Kay Sekimachi

100k Homage to Paul Klee, Kay Sekimachi, linen, painted warp & weft with dye, permament marker, modified plain weave, 13.25” x 12”, 2013, $4,500

Full images view on left, Detail image view on right

Kay Sekimachi

96k Untitled, Kay Sekimachi, Japanese paper and fiber flex, 4” x 11” x 11”, 1985
95k Silver Metallic, Kay Sekimachi, flax, 4” x 11” x 11”, 2008, $1,500 each

102k Lines 2017, 10 Lines, 11 Lines, 17 Lines, 25 Squares, Kay Sekimachi
linen, polyester warp, permanent marker, 13.5” x 13.5”, 2017

kay sekimachi

91k FB 1008, Kay Sekimachi, natural and unspun flax, acrylic paint, matte medium, 4.5" x 8" x 8", 2008, $2,000

kay sekimachi paper tower

kay sekimachi mon filament

Selected permanent collections and exhibition venues:
Museum of Modern Art, New York, New York (Wall Hangings); American Craft Museum, New York, New York (Marriage in Form – two-person, traveling exhibition); Renwick Gallery, National Museum of American Art, Smithsonian Institution, Washington, D.C; Cleveland Museum of Art, Ohio; Erie Art Museum, Pennsylvania (The Tactile Vessel – traveling exhibition); Minneapolis Institute of Arts, Minnesota (Intimate and Intense: Small Fiber Structures); National Museums of Modern Art, Kyoto and Japan; Museum of Arts and Design, New York, New York; Musée des Arts Décoratifs, Paris, France; Central Museum of Textiles, Lodz, Poland; Milwaukee Art Museum, Wisconsin (Fiber R/Evolution).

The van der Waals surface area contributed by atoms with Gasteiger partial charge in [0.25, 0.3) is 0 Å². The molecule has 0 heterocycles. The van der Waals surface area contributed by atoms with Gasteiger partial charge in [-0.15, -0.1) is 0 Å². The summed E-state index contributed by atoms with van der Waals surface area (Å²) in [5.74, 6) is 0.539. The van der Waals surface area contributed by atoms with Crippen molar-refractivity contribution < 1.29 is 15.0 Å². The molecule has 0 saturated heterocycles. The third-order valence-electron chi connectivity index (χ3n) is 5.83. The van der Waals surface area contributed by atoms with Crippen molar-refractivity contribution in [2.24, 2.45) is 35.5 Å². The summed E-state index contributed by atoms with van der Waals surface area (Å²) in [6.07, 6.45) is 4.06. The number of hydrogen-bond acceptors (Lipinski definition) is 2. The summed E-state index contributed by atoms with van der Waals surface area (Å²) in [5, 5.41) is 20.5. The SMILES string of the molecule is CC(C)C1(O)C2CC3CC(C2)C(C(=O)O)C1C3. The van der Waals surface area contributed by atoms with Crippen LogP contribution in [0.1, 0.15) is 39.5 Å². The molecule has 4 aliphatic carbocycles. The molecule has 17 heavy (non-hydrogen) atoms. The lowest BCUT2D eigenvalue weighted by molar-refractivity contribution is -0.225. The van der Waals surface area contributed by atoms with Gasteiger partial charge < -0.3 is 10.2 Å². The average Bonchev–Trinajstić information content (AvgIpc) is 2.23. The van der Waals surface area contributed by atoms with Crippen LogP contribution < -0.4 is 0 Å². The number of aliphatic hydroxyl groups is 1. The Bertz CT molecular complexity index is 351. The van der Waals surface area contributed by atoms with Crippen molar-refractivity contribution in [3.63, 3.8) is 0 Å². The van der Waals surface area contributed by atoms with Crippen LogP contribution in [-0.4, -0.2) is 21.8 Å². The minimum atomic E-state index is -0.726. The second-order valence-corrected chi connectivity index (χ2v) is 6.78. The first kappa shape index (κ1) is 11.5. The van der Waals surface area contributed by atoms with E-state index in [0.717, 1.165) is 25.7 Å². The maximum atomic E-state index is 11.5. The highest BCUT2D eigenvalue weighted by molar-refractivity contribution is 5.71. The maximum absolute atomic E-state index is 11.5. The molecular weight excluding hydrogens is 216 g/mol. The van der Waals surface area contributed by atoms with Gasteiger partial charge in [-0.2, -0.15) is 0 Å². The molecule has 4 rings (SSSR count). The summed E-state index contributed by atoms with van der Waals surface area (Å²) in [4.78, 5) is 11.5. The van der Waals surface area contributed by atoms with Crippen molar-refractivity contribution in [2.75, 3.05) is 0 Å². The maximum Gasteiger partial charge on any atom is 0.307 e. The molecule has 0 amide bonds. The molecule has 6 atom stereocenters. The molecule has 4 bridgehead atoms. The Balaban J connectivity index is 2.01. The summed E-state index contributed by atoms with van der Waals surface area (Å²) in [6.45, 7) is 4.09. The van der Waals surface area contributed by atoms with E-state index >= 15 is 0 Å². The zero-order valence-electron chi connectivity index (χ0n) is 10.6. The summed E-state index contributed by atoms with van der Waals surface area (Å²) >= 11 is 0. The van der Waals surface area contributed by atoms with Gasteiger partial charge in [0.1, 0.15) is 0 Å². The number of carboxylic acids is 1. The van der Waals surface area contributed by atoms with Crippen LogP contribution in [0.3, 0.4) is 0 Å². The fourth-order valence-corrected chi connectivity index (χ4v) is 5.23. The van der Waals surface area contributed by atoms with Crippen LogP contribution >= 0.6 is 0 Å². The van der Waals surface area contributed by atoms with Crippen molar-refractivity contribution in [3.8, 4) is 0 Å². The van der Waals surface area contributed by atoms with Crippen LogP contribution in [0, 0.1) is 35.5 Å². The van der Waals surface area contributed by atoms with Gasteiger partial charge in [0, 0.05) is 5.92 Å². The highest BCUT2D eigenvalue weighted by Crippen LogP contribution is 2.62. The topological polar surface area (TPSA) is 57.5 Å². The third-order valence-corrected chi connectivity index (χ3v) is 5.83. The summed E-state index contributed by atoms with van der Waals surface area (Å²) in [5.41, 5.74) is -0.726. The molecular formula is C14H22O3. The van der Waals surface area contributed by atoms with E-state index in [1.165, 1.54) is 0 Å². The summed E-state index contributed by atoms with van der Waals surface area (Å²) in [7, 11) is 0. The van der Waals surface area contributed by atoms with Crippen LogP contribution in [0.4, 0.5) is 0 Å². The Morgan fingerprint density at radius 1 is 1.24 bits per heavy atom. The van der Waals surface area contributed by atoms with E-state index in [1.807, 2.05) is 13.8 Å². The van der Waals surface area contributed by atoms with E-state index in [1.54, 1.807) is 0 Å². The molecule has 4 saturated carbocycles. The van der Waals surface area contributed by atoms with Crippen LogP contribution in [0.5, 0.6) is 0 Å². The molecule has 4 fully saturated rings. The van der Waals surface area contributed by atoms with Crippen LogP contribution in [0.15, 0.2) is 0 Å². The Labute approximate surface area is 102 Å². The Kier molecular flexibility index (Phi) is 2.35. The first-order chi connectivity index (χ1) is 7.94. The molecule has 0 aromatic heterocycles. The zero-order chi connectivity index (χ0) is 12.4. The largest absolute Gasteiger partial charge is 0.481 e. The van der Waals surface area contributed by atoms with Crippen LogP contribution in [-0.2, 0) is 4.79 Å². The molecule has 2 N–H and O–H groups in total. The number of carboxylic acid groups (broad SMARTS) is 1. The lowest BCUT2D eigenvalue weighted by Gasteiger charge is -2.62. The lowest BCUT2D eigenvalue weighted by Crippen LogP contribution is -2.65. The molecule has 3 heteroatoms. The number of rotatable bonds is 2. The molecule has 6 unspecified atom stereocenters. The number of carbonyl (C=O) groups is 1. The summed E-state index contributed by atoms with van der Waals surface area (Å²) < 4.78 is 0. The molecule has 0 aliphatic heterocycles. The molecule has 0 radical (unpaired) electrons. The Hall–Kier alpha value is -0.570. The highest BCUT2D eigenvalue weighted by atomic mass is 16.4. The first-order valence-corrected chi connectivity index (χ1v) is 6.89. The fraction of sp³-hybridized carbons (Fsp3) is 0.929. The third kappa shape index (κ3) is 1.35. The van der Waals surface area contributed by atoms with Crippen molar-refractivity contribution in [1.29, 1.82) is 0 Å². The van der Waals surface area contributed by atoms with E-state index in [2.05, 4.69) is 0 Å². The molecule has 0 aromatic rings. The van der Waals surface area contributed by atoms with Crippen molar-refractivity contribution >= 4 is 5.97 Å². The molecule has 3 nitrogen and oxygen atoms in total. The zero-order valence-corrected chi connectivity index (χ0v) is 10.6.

kay sekimachi

92k FB 1108, Kay Sekimachi, grey unspun flax, acrylic paint, gel medium, matte medium
4.5" x 8" x 8", 2008, $2,000

I remember my teacher, Trude Guermon-prez saying, “try to make something with the simplest of means." I find trying to create something with limited means very challenging.

I wove my first series of boxes in 1974 – the Nesting Boxes. They were complex, involving 10 harnesses and doubleweave pick-up. They were designed to come off the loom, ironed and folded to make a square three-dimensional box with a lid with very little sewing.

The Takarabako series came in the early nineties. The Takarabakos are woven on eight harnesses in a tubular weave. They are ironed and folded into the box form. The twill weave at the top almost goes into the soft fold most naturally.

Kay Sekimachi

Publications featuring this artist